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Detection of biological signals from a live mammalian muscle using an early stage diamond quantum sensor

Paper Title:

Detection of biological signals from a live mammalian muscle using an early stage diamond quantum sensor

Abstract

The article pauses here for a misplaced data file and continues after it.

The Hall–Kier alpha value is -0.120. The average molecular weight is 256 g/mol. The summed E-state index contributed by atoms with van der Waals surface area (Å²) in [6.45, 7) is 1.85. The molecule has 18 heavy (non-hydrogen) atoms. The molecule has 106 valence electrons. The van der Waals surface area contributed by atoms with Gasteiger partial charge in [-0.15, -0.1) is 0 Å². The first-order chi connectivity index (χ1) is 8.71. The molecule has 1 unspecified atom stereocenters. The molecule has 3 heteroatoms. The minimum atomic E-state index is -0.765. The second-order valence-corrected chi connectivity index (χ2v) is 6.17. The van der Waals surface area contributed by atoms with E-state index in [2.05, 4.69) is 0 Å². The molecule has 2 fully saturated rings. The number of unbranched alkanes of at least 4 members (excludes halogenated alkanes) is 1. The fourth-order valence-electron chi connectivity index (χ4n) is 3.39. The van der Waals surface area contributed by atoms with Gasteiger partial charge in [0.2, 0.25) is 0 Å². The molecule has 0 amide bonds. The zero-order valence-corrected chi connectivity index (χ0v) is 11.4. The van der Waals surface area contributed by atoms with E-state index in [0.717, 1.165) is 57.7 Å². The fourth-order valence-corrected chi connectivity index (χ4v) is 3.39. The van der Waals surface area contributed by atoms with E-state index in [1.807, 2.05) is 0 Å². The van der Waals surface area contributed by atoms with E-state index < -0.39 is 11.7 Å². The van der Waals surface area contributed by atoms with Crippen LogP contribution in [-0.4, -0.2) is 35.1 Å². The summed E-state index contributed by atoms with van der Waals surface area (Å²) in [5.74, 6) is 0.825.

Jargon-minimized Summary: A room-temperature biosensor based on the quantum mechanical property of Nitrogen-Vacancy(NV) centers in diamond was used to detect the action potential(AP) signal from mice' hind limb muscles. Specifically, ion flows associated AP signal generates weak current and produces magnetic field, which were detected by the NV centers. Since the experiment was carried out in an unshielded environment, the authors further explored de-noise solutions that could remove background and obtained AP magnetic signal that correlates well with simultaneous probe electrophysiology measurement. Optimistically, the authors believe that this is a step towards non-invasive mapping of the brain neuron signal using diamond quantum sensor. Original Summary: The ability to perform noninvasive and non-contact measurements of electric signals produced by action potentials is essential in biomedicine. A key method to do this is to remotely sense signals by the magnetic field they induce. Existing methods for magnetic field sensing of mammalian tissue, used in techniques such as magnetoencephalography of the brain, require cryogenically cooled superconducting detectors. These have many disadvantages in terms of high cost, flexibility and limited portability as well as poor spatial and temporal resolution. In this work we demonstrate an alternative technique for detecting magnetic fields generated by the current from action potentials in living tissue using nitrogen vacancy centres in diamond. With 50 pT/$$\sqrt{\text {Hz}}$$sensitivity, we show the first measurements of magnetic sensing from mammalian tissue with a diamond sensor using mouse muscle optogenetically activated with blue light. We show these proof of principle measurements can be performed in an ordinary, unshielded lab environment and that the signal can be easily recovered by digital signal processing techniques. Although as yet uncompetitive with probe electrophysiology in terms of sensitivity, we demonstrate the feasibility of sensing action potentials via magnetic field in mammals using a diamond quantum sensor, as a step towards microscopic imaging of electrical activity in a biological sample using nitrogen vacancy centres in diamond.

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